The "PLAY COUNT ------" touch pad is always preset to a default count of 1, meaning all tracks will be played once unless otherwise defined. When a track number is scrolled and displayed using the "TRACK # ------" touch pad, the play count pad may be touched multiple times. As it is touched it will increment from a default displayed setting of "1", through "2", "3", "0" and back to "1". The last setting on the "PLAY COUNT ------" pad, be fore the "TRACK # ------" is changed again, will be the number of times that track is included in the track list for Random play. When a setting of other than "1" is set on the "PLAY COUNT ------" pad, each time the track number selection is changed, the "PLAY COUNT ------" will be automatically reset to the default value of 1, thereby minimizing operator effort.
The "S-Key ------" option makes the full power of the computer available to the user in allowing one or more key words (or partial words) reflecting the content of a media or track title to be entered and used as basis for searching inventory for a match. The user may touch the "S-KEY ------" pad to cause it to turn from it's normal red background to green. The user may then enter a few letters or words of inventory title search requirement. Touch again of the pad will start the search, and as matches are found, the contents of the matching media and track titles are displayed one at a time along with the media inventory number.
The Scroll keys may then be used to scroll the media data in the records which contained data matching the search key. The scroll keys permit full review of all data in each of the matching records, with the data displayed in the "PROGRAM DESCRIPTION:" area of the screen. At any time in this browsing, touch of the CD # ------" pad will cause the number of the matching CD to be entered, or touch of the "TRACK # ------" will cause both the CD # and the track number of the matching CD track title to be entered, thereby eliminating the need for the operator to key in any data.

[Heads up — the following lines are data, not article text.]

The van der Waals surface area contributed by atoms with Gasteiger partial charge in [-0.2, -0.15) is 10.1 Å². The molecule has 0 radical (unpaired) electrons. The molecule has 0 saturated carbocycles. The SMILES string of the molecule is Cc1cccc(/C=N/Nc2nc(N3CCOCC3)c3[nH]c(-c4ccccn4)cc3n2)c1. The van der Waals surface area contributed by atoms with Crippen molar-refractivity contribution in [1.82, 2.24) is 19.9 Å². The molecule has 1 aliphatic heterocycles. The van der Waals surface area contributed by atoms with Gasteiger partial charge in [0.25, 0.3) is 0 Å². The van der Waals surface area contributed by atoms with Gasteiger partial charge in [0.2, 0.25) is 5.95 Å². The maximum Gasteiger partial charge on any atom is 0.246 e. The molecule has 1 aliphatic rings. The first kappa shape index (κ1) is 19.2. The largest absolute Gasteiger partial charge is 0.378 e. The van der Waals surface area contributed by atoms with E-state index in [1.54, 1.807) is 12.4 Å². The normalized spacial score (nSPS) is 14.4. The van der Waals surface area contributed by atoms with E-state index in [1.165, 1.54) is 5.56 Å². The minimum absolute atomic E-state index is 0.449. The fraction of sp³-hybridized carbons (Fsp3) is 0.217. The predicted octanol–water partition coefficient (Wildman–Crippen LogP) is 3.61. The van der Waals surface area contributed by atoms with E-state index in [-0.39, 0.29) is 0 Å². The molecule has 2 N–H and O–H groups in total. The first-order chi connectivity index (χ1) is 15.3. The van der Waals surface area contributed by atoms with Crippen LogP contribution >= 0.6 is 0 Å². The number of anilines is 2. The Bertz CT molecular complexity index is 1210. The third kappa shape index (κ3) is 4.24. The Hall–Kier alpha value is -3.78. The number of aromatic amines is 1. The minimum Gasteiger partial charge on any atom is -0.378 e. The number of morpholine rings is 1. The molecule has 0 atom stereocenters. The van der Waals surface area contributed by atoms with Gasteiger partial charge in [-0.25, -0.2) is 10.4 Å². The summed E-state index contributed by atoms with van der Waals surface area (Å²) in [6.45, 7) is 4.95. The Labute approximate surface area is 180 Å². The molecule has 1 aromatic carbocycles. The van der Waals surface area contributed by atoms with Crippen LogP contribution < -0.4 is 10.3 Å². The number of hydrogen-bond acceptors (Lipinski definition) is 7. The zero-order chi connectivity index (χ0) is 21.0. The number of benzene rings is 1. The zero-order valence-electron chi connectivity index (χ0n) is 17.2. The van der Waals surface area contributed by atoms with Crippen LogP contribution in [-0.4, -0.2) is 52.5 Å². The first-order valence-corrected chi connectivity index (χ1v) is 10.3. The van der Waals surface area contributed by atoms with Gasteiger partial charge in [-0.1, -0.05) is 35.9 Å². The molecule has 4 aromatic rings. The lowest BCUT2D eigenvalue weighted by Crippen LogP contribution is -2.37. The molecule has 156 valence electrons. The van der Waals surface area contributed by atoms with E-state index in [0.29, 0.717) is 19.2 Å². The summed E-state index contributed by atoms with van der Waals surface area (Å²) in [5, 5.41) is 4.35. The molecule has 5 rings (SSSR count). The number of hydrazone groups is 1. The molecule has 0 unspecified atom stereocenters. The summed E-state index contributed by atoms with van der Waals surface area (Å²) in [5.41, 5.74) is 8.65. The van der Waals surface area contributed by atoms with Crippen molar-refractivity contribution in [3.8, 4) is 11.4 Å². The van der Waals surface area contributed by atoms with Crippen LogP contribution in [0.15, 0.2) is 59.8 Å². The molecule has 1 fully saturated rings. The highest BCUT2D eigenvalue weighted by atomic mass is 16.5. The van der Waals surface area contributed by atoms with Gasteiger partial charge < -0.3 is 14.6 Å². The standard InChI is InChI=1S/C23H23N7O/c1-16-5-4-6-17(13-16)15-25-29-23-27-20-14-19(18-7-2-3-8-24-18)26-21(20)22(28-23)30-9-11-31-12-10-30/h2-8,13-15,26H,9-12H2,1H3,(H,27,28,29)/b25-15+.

The three touch pads to the right of the "S-KEY ------" pad are used when play is to be performed at some time in the future. The "DAY MO YR" pad will always show today's date in the format of DAY OF THE WEEK(3 letters)/DAY OF THE MONTH(2 numbers)/MONTH(3 letters)/YEAR(2 numerics). Touch of that pad will cause it to turn green and the scroll keys will scroll the date. The format for the date was selected to overcome a common confusion caused by dates in some program guides being specified by day of the week and others by day of the month.
The "START TIME" touch pad will always show the current time and will normally be red. When this pad is touched to select a future start time, it will turn green and the scroll keys may be used to select a start time. As a 24 hour period is scrolled, the color of the "AM" and "PM" letters in the pad will show the "AM" as green for AM time and "PM" green for PM time, and red otherwise. A second touch of the START TIME pad will cause it to turn red again as will a touch of the STOP TIME pad. The STOP TIME pad is used to set the stop time, in the same manner that the start time is set. The default setting for the stop time is the same as the start time and is interpreted as no stop time set and play will continue to conclusion.